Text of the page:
One of the aims of P2P Theory, is not just to study social change and to understand the current transformation of our civilisation, but to have an understanding of the psychological underpinnings of this transformation. This project is beyond my own individual ability, but nevertheless, I am and will be collating material on this. My main argument is that our technologies reflect changes in our psyche (at least of a portion of us), and that once implemented, they create a feedback loop that transforms even more of us.
Some preliminary material is the following. Please read the quotes in this entry on equipotentiality, which takes the position that we are differentiated human beings, singularities, with different abilities at different levels of development, psychic microchunks as it were, which can usefully find a place, through self-selection and communcal validation, in common P2P projects, as I argued in my editorial on the Great Cosmic Mash-Up. I’ve tried to summarise the psychological shifts in our culture, from atomistic individualism to a relational understanding, in my own manuscript.
This is powerfully formulated by Jorge Ferrer:
Equals in the sense of their being both superior and inferior to themselves in varying skills and areas of endeavor (intellectually, emotionally, artistically, mechanically, interpersonally, and so forth), but with none of those skills being absolutely higher or better than others. It is important to experience human equality from this perspective to avoid trivializing our encounter with others as being merely equal.”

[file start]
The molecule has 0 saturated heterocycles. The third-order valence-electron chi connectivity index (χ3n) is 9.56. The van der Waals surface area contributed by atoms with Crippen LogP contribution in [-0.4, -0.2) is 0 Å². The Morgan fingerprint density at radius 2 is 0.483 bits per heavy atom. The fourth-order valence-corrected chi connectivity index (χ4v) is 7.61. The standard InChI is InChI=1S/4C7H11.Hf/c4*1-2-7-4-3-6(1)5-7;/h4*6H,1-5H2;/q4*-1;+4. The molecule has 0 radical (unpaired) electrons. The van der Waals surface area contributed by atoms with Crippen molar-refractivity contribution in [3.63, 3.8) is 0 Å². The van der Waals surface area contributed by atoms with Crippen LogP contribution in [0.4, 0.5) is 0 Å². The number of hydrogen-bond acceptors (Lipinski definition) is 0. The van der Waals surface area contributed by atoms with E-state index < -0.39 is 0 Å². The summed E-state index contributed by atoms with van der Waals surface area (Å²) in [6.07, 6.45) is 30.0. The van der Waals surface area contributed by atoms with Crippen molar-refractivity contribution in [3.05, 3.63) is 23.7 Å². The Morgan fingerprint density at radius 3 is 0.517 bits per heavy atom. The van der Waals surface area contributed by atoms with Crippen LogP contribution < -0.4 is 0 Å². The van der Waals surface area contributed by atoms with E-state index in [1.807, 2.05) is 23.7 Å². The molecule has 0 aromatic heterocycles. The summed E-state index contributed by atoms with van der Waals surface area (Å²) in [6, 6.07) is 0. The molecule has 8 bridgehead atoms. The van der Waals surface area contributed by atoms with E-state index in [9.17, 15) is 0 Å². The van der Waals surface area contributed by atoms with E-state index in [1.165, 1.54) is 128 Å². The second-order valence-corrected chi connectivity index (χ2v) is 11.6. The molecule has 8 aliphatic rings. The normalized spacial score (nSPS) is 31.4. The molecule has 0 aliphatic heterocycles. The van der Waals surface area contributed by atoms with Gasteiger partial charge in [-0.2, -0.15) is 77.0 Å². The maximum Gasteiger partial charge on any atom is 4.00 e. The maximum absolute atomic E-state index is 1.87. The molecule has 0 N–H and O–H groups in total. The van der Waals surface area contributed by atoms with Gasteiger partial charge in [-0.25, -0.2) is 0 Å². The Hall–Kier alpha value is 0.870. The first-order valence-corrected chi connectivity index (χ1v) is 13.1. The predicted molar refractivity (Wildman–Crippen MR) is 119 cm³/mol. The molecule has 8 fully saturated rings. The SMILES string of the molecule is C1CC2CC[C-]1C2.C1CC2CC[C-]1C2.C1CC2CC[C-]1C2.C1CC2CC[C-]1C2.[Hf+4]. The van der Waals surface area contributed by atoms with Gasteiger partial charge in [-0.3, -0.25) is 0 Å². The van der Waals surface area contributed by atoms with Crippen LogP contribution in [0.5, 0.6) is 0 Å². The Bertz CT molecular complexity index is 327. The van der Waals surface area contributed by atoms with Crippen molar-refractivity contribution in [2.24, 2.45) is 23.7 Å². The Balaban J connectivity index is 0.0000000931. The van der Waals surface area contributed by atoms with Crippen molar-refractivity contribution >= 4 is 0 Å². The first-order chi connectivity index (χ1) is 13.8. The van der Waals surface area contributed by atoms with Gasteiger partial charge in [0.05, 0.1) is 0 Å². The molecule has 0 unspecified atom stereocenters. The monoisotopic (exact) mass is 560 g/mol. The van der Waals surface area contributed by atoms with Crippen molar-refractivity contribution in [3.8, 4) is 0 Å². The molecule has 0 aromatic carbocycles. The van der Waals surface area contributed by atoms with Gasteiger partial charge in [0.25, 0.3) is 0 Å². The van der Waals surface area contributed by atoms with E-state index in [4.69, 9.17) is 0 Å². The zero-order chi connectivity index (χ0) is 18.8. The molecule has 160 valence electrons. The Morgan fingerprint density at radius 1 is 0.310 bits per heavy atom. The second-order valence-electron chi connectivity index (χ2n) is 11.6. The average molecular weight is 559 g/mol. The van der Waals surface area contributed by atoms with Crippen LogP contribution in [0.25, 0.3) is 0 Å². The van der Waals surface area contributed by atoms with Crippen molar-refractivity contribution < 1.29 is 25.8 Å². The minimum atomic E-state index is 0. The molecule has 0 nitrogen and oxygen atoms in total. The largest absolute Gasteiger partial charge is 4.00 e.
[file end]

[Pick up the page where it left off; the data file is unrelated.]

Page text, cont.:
He wrote that:
“that an understanding of the variability within both “p”s helps the “2” align and work better, and that the Gravesian approach can assist with that tailoring and matching.”
I’ve been very critical of Spiral Dynamics before, but this has been a function of the distorsions and simplifications of the theory by what I consider to be an authoritarian cult around Ken Wilber and Don Beck, where the SD colour codes are mostly used to discredit any open dialogue about ideas, as a means to hammer people into critical silence. See also my article here.
So for a good understanding of Gravesian theory, we should go back to the source, and several books are now out. I also recommend listening to Graves own voice, in this quite impressive MP3 lecture.
Another author we recommend is Jean Gebser, and his theory of aperspectivism, which can form the basis of aÂ peer to peer epistemology. His book on this, the Ever-present Origin, is one of the classics to read.